These Ruthless Deeds Kelly Zekas, Tarun Shanker (These Vicious Masks #2) Published by: Swoon Reads Publication date: March 14th 2017 Genres: Fantasy, Paranormal, Young Adult
England, 1883. Still recovering from a devastating loss, Evelyn is determined to use her powers to save other gifted people from those who would harm them. But when her rescue of a young telekinetic girl goes terribly wrong, Evelyn finds herself indebted to a secret society devoted to recruiting and protecting people like Evelyn and her friends. As she follows the Society’s orders, healing the sick and embarking on perilous recruitment missions, Evelyn sees her problems disappear. Her reputation is repaired, her friends are provided for, and her parents are newly wealthy. She reunites with the dashing Mr. Kent and recovers the reclusive Mr. Braddock (who has much less to brood over now that the Society can help him to control his dangerous power). But Evelyn can’t help fearing the Society is more sinister than it appears…
Tarun and Kelly met in a freshman year writing class at NYU and started writing These Vicious Masks a few years later. Tarun is a writer living in Los Angeles whose idea of paradise consists of kung-fu movies, David Bowie and chai tea. Since completing his first horrible screenplay in high school, he’s written everything from one-act plays and film criticism to humor pieces and strongly-worded emails. He’s also magnetized, crushed and burned the hard drive where that first screenplay can be found. Kelly is a writer and actor living in NYC. YA is her absolute favorite thing on earth other than cupcakes and she has spent many hours crying over fictional deaths. She also started reading Harlequin romances at a possibly too early age (12?), and still loves a good paperback romance.
I was still too stunned to understand what exactly was going on, but my legs seemed to independently make the decision to go after him. I ran out of the barn and saw him making his way across the field, away from the brilliant dawn, as though he were some kind of demon. I rushed after him, hoping to magically make up for his head start, but Sebastian was too fast and unhampered by skirts, broadening the distance with every step.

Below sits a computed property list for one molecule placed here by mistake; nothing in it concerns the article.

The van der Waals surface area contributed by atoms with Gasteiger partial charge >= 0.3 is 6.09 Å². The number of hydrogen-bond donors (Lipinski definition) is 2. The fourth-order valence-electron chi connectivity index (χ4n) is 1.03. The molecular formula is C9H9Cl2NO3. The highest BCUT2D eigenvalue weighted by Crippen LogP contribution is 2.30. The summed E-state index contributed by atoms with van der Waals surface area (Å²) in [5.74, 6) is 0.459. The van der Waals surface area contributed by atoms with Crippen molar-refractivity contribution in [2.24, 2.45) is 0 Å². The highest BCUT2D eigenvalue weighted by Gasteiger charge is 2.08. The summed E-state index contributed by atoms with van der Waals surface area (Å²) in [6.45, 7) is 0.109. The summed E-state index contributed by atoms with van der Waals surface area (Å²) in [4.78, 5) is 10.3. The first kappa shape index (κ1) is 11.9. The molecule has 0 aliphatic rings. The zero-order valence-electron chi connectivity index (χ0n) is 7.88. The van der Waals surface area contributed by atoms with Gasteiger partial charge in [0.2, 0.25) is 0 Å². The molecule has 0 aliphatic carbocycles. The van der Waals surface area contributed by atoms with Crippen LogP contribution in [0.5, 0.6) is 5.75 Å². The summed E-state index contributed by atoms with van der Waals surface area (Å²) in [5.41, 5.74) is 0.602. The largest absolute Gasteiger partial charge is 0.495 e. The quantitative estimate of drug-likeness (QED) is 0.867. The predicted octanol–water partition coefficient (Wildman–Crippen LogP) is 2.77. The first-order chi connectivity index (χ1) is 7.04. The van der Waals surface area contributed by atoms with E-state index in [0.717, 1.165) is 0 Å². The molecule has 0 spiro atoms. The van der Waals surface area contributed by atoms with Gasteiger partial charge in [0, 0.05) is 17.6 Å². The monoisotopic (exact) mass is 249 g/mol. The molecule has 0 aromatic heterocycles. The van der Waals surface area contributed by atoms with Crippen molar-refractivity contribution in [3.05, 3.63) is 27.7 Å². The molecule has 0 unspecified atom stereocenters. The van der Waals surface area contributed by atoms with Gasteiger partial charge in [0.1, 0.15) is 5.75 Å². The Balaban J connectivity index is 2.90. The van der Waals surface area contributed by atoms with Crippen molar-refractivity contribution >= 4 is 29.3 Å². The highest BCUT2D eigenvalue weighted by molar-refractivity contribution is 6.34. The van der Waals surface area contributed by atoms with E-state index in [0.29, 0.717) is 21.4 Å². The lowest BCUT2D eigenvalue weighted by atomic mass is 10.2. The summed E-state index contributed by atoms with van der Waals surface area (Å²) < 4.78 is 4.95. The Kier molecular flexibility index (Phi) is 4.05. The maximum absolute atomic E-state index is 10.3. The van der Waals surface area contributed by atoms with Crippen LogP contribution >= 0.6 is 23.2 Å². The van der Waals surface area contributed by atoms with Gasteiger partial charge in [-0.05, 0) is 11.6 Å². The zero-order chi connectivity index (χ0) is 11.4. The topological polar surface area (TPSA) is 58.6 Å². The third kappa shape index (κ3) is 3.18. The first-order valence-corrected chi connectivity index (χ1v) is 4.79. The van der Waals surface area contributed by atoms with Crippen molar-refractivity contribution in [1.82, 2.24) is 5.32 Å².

He was going to disappear again.
“Sebastian, stop running!” I yelled, out of breath.
“Then stop chasing me!”
“No, you started it!”
“Well, you shouldn’t have come!” He continued at that break-neck pace, not even turning as he shouted back to me. Really, I was unequal to the chase.
Until strange things started happening in front of him. Miss Chen’s power cracked and exploded the ground into great hunks of grass and dirt, as though something was tunneling up from under the earth. His path blocked, Sebastian veered to the left and I kept pushing, following, beginning to catch up. I would make him explain himself. Explain where he had been and why. Explain why he took off again now.
The earth continued to erupt around us on this path, too, dirt flying through the air and the ground emptying out into small holes by Sebastian’s feet. He did his best to dodge them, leaping around them to stable ground, but his foot caught, he stumbled, and that was all I needed to seize him from behind.
Tripping over a hole, I brought both of us to the ground with a clumsy tackle. “No!” Sebastian shouted as that familiar and wild sensation from his touch flew through my veins, taking my breath way as if I’d just leaped off a cliff. He struggled against my hold, caught between trying to rise to his feet and trying not to hurt me.
“Just—stop—running—!” He pulled out of my grasp and I began to slap at his legs.
“Let me go,” he growled.
“You are so bloody ridiculous,” I responded, lunging for his foot. But he yanked himself loose and was running off again.
I should let him go. I should let him run forever, if he wanted to.
“We have a cure!” I bellowed.
“What?” I could barely hear him, but I felt the weight of the one word, what it meant to him. All the hope that was in it.
“We have a cure . . . for your power,” I said, trying to catch my breath.
He took a few slow, heavy breaths, turning to see if he’d imagined the words. The wind blew across the fields, his hair flying wildly, his long coat billowing behind him. He stared at me.
“We have a cure,” I repeated, not knowing how else to say it.
Somehow, the third time worked. I could see the notion slowly come over his face, deathly white in the pale light. He clenched his fists, his body stiffened, he took a step forward—